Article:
On 1 April 2006, the National Institute of Industrial Safety (NIIS) and the National Institute of Industrial Health (NIIH) were amalgamated into a single, administrative institute known as the National Institute of Occupational Safety and Health, Japan (JNIOSH). Of all research institutions under the Japanese Ministry of Health, Labour and Welfare, JNIOSH is one of the top institutes in terms of total number of research workers and overall size. JNIOSH is the only comprehensive research institute for occupational safety and health in Japan and actively conducts scientific research to eliminate industrial accidents and diseases, promote workers’ health and create a safe and comfortable working environment.
JNIOSH has a strong connection with universities and research organisations worldwide including Loughborough University in the UK with whom they have written joint papers. Working mainly on pure research and collaboration projects funded by customers, JNIOSH undertakes two to three paid projects a year. Among their particular interests are psycho-vibration, comfort evaluation and how vibration affects health and safety issues.
The Human Engineering and Risk Management Research Group is part of the Institute of Industrial Safety. The research activities of this group cover two main areas. One relates to health hazards in work environments, and the other involves occupational accidents. The group is currently conducting health studies relating to dust, harmful gases, noise, sound (including low frequency), vibration and low back-pain; as well as safety studies relating to human errors or organisational errors that result in workplace accidents.
Human vibration is defined as the effect of mechanical vibration on the human body and it has long been recognised that the effects of direct vibration on the human body can be serious. It can can lead to blurred vision, loss of balance, loss of concentration, etc. In some cases, certain frequencies can permanently damage internal body organs. However, during our normal daily lives we are exposed to vibration of one kind or another, for example, in buses, cars and trains.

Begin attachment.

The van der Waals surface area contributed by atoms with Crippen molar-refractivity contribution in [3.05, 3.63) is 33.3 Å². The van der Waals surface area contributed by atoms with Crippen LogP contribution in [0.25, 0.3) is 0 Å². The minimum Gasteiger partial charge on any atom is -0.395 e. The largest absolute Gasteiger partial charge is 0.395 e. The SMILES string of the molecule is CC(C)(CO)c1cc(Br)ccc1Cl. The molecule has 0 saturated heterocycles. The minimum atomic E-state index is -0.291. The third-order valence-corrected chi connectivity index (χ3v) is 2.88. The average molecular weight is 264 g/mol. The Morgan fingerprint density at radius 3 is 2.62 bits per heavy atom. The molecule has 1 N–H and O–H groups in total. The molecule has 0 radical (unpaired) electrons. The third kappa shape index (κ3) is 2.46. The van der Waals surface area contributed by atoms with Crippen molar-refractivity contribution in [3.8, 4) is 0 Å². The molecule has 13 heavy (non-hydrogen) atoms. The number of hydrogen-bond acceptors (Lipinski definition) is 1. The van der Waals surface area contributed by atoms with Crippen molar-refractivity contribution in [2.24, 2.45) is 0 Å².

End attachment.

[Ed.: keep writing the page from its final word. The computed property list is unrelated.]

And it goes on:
Human vibration can be pleasant or unpleasant and we try to avoid exposing ourselves to unpleasant vibration such as travelling on bumpy roads. There are two main types of human vibration – whole-body vibration and hand-arm vibration. A person driving a vehicle is subjected to whole-body vibration which can disturb the central nervous system. Symptoms of this disturbance usually appear during, or shortly after, exposure in the form of fatigue, insomnia, headache and shakiness. Many people have experienced these nervous symptoms after they have, for example, completed a long car journey. However, the symptoms usually disappear after a period of rest.
Realising the Multi-modal Sensation
To evaluate the effect and perceptible limits of whole-body vibration, some experiments have been carried out with multi-degree-of-freedom (DOF) shakers. However the real environment consists of not only the vibration but also other stimuli, especially visual and audio. Human response to the vibration is almost certainly affected by the visual and audio information, which means it is very important to reproduce the visual and sound stimuli combined with the vibration to investigate the subjective impression of whole-body vibration using the psychometric methods, such as magnitude estimation method, paired comparison, category judgment method and so on.